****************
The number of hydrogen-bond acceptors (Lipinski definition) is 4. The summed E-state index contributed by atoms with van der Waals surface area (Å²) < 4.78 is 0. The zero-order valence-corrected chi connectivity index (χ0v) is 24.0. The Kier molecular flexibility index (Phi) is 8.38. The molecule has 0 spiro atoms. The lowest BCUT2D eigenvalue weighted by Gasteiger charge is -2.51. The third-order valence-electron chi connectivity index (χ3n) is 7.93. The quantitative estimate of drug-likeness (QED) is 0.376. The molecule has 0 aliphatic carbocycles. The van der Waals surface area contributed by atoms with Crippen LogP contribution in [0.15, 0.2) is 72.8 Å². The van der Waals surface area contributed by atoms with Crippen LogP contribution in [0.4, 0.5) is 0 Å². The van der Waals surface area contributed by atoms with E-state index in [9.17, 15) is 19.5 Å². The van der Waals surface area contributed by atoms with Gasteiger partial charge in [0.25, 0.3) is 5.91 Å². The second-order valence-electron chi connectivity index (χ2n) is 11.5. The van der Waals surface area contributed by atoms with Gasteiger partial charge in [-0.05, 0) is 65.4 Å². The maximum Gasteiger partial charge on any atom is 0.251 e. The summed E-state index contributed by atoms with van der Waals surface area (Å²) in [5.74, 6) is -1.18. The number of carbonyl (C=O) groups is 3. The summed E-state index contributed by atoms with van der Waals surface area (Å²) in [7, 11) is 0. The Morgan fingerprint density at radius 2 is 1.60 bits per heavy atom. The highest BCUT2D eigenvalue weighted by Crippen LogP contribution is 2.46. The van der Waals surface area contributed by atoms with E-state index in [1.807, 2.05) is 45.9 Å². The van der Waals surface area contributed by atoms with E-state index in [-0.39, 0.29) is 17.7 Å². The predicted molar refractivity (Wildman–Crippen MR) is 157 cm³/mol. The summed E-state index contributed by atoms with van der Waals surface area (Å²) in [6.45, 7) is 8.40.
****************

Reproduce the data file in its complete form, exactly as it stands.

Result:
The number of hydrogen-bond acceptors (Lipinski definition) is 4. The summed E-state index contributed by atoms with van der Waals surface area (Å²) < 4.78 is 0. The zero-order valence-corrected chi connectivity index (χ0v) is 24.0. The Kier molecular flexibility index (Phi) is 8.38. The molecule has 0 spiro atoms. The lowest BCUT2D eigenvalue weighted by Gasteiger charge is -2.51. The third-order valence-electron chi connectivity index (χ3n) is 7.93. The quantitative estimate of drug-likeness (QED) is 0.376. The molecule has 0 aliphatic carbocycles. The van der Waals surface area contributed by atoms with Crippen LogP contribution in [0.15, 0.2) is 72.8 Å². The van der Waals surface area contributed by atoms with Crippen LogP contribution in [0.4, 0.5) is 0 Å². The van der Waals surface area contributed by atoms with E-state index in [9.17, 15) is 19.5 Å². The van der Waals surface area contributed by atoms with Gasteiger partial charge in [0.25, 0.3) is 5.91 Å². The second-order valence-electron chi connectivity index (χ2n) is 11.5. The van der Waals surface area contributed by atoms with Gasteiger partial charge in [-0.05, 0) is 65.4 Å². The maximum Gasteiger partial charge on any atom is 0.251 e. The summed E-state index contributed by atoms with van der Waals surface area (Å²) in [5.74, 6) is -1.18. The number of carbonyl (C=O) groups is 3. The summed E-state index contributed by atoms with van der Waals surface area (Å²) in [7, 11) is 0. The Morgan fingerprint density at radius 2 is 1.60 bits per heavy atom. The highest BCUT2D eigenvalue weighted by Crippen LogP contribution is 2.46. The van der Waals surface area contributed by atoms with E-state index in [1.807, 2.05) is 45.9 Å². The van der Waals surface area contributed by atoms with E-state index in [-0.39, 0.29) is 17.7 Å². The predicted molar refractivity (Wildman–Crippen MR) is 157 cm³/mol. The summed E-state index contributed by atoms with van der Waals surface area (Å²) in [6.45, 7) is 8.40.